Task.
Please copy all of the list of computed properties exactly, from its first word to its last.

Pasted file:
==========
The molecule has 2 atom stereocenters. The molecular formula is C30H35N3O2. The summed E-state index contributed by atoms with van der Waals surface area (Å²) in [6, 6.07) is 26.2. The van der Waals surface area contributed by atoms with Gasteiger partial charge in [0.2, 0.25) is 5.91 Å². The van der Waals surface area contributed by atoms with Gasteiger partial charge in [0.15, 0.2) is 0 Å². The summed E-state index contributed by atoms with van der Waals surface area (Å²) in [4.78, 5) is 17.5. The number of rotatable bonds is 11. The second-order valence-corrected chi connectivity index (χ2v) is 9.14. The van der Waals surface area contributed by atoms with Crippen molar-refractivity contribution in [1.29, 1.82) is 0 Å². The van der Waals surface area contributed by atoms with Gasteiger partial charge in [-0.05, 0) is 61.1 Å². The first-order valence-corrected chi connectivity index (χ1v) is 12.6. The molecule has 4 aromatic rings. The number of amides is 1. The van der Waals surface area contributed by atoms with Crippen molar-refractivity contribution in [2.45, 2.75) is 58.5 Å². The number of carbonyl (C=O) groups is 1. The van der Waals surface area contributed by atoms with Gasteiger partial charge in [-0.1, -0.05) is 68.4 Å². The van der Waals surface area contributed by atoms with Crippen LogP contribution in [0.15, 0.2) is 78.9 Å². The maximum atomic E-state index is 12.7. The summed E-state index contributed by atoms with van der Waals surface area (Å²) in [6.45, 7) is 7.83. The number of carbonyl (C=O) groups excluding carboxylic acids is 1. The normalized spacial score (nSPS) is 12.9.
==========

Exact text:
The molecule has 2 atom stereocenters. The molecular formula is C30H35N3O2. The summed E-state index contributed by atoms with van der Waals surface area (Å²) in [6, 6.07) is 26.2. The van der Waals surface area contributed by atoms with Gasteiger partial charge in [0.2, 0.25) is 5.91 Å². The van der Waals surface area contributed by atoms with Gasteiger partial charge in [0.15, 0.2) is 0 Å². The summed E-state index contributed by atoms with van der Waals surface area (Å²) in [4.78, 5) is 17.5. The number of rotatable bonds is 11. The second-order valence-corrected chi connectivity index (χ2v) is 9.14. The van der Waals surface area contributed by atoms with Crippen molar-refractivity contribution in [1.29, 1.82) is 0 Å². The van der Waals surface area contributed by atoms with Gasteiger partial charge in [-0.05, 0) is 61.1 Å². The first-order valence-corrected chi connectivity index (χ1v) is 12.6. The molecule has 4 aromatic rings. The number of amides is 1. The van der Waals surface area contributed by atoms with Crippen molar-refractivity contribution in [2.45, 2.75) is 58.5 Å². The number of carbonyl (C=O) groups is 1. The van der Waals surface area contributed by atoms with Gasteiger partial charge in [-0.1, -0.05) is 68.4 Å². The van der Waals surface area contributed by atoms with Crippen LogP contribution in [0.15, 0.2) is 78.9 Å². The maximum atomic E-state index is 12.7. The summed E-state index contributed by atoms with van der Waals surface area (Å²) in [6.45, 7) is 7.83. The number of carbonyl (C=O) groups excluding carboxylic acids is 1. The normalized spacial score (nSPS) is 12.9.